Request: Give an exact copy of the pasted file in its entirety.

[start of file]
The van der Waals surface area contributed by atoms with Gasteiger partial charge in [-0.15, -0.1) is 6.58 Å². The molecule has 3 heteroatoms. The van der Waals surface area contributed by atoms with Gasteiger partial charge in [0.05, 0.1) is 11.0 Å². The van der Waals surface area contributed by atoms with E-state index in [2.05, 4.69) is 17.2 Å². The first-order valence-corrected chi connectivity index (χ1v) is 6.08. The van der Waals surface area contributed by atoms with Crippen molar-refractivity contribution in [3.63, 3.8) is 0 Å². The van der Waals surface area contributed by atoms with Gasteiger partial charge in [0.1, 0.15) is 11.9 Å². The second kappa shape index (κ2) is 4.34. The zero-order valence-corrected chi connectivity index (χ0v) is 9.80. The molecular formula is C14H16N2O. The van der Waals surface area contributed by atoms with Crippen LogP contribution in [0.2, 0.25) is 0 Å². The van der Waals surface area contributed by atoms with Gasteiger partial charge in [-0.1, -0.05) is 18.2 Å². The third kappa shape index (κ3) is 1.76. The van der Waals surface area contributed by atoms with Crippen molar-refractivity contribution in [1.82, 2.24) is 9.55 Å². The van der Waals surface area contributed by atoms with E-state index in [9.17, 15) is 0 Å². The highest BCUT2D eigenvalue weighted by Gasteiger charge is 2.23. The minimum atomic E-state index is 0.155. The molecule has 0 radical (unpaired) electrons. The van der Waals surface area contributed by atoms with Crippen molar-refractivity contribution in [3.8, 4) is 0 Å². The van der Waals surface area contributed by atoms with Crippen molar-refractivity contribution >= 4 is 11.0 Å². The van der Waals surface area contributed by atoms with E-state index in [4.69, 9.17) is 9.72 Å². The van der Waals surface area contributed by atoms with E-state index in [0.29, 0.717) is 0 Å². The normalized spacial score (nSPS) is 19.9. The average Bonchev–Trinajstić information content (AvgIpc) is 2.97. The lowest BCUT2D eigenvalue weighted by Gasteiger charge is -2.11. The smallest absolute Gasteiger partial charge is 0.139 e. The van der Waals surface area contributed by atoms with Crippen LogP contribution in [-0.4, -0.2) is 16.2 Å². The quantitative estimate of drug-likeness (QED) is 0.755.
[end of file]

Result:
The van der Waals surface area contributed by atoms with Gasteiger partial charge in [-0.15, -0.1) is 6.58 Å². The molecule has 3 heteroatoms. The van der Waals surface area contributed by atoms with Gasteiger partial charge in [0.05, 0.1) is 11.0 Å². The van der Waals surface area contributed by atoms with E-state index in [2.05, 4.69) is 17.2 Å². The first-order valence-corrected chi connectivity index (χ1v) is 6.08. The van der Waals surface area contributed by atoms with Crippen molar-refractivity contribution in [3.63, 3.8) is 0 Å². The van der Waals surface area contributed by atoms with Gasteiger partial charge in [0.1, 0.15) is 11.9 Å². The second kappa shape index (κ2) is 4.34. The zero-order valence-corrected chi connectivity index (χ0v) is 9.80. The molecular formula is C14H16N2O. The van der Waals surface area contributed by atoms with Crippen LogP contribution in [0.2, 0.25) is 0 Å². The van der Waals surface area contributed by atoms with Gasteiger partial charge in [-0.1, -0.05) is 18.2 Å². The third kappa shape index (κ3) is 1.76. The van der Waals surface area contributed by atoms with Crippen molar-refractivity contribution in [1.82, 2.24) is 9.55 Å². The van der Waals surface area contributed by atoms with E-state index in [9.17, 15) is 0 Å². The highest BCUT2D eigenvalue weighted by Gasteiger charge is 2.23. The minimum atomic E-state index is 0.155. The molecule has 0 radical (unpaired) electrons. The van der Waals surface area contributed by atoms with Crippen molar-refractivity contribution in [3.8, 4) is 0 Å². The van der Waals surface area contributed by atoms with Crippen molar-refractivity contribution >= 4 is 11.0 Å². The van der Waals surface area contributed by atoms with E-state index in [4.69, 9.17) is 9.72 Å². The van der Waals surface area contributed by atoms with E-state index in [0.29, 0.717) is 0 Å². The normalized spacial score (nSPS) is 19.9. The average Bonchev–Trinajstić information content (AvgIpc) is 2.97. The lowest BCUT2D eigenvalue weighted by Gasteiger charge is -2.11. The smallest absolute Gasteiger partial charge is 0.139 e. The van der Waals surface area contributed by atoms with Crippen LogP contribution in [-0.4, -0.2) is 16.2 Å². The quantitative estimate of drug-likeness (QED) is 0.755.